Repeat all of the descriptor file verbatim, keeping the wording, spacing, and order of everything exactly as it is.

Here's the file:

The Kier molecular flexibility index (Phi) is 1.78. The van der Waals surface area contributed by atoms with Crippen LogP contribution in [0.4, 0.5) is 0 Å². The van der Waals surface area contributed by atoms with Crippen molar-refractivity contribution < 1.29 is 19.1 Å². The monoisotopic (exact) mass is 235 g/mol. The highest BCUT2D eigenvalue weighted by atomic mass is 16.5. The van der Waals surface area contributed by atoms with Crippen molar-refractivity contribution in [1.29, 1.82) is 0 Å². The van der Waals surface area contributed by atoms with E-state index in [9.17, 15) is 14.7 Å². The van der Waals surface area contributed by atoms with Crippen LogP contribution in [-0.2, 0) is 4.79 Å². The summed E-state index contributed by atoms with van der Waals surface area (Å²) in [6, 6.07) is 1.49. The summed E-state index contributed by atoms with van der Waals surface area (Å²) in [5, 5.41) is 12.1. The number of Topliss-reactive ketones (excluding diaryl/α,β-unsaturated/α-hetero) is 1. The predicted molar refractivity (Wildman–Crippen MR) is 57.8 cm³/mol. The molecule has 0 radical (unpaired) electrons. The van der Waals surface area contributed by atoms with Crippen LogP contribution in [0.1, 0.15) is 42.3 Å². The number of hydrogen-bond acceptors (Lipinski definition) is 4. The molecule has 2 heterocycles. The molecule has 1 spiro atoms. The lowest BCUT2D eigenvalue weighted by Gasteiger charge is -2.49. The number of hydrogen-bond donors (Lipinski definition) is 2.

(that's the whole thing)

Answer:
The Kier molecular flexibility index (Phi) is 1.78. The van der Waals surface area contributed by atoms with Crippen LogP contribution in [0.4, 0.5) is 0 Å². The van der Waals surface area contributed by atoms with Crippen molar-refractivity contribution < 1.29 is 19.1 Å². The monoisotopic (exact) mass is 235 g/mol. The highest BCUT2D eigenvalue weighted by atomic mass is 16.5. The van der Waals surface area contributed by atoms with Crippen molar-refractivity contribution in [1.29, 1.82) is 0 Å². The van der Waals surface area contributed by atoms with E-state index in [9.17, 15) is 14.7 Å². The van der Waals surface area contributed by atoms with Crippen LogP contribution in [-0.2, 0) is 4.79 Å². The summed E-state index contributed by atoms with van der Waals surface area (Å²) in [6, 6.07) is 1.49. The summed E-state index contributed by atoms with van der Waals surface area (Å²) in [5, 5.41) is 12.1. The number of Topliss-reactive ketones (excluding diaryl/α,β-unsaturated/α-hetero) is 1. The predicted molar refractivity (Wildman–Crippen MR) is 57.8 cm³/mol. The molecule has 0 radical (unpaired) electrons. The van der Waals surface area contributed by atoms with Crippen LogP contribution in [0.1, 0.15) is 42.3 Å². The number of hydrogen-bond acceptors (Lipinski definition) is 4. The molecule has 2 heterocycles. The molecule has 1 spiro atoms. The lowest BCUT2D eigenvalue weighted by Gasteiger charge is -2.49. The number of hydrogen-bond donors (Lipinski definition) is 2.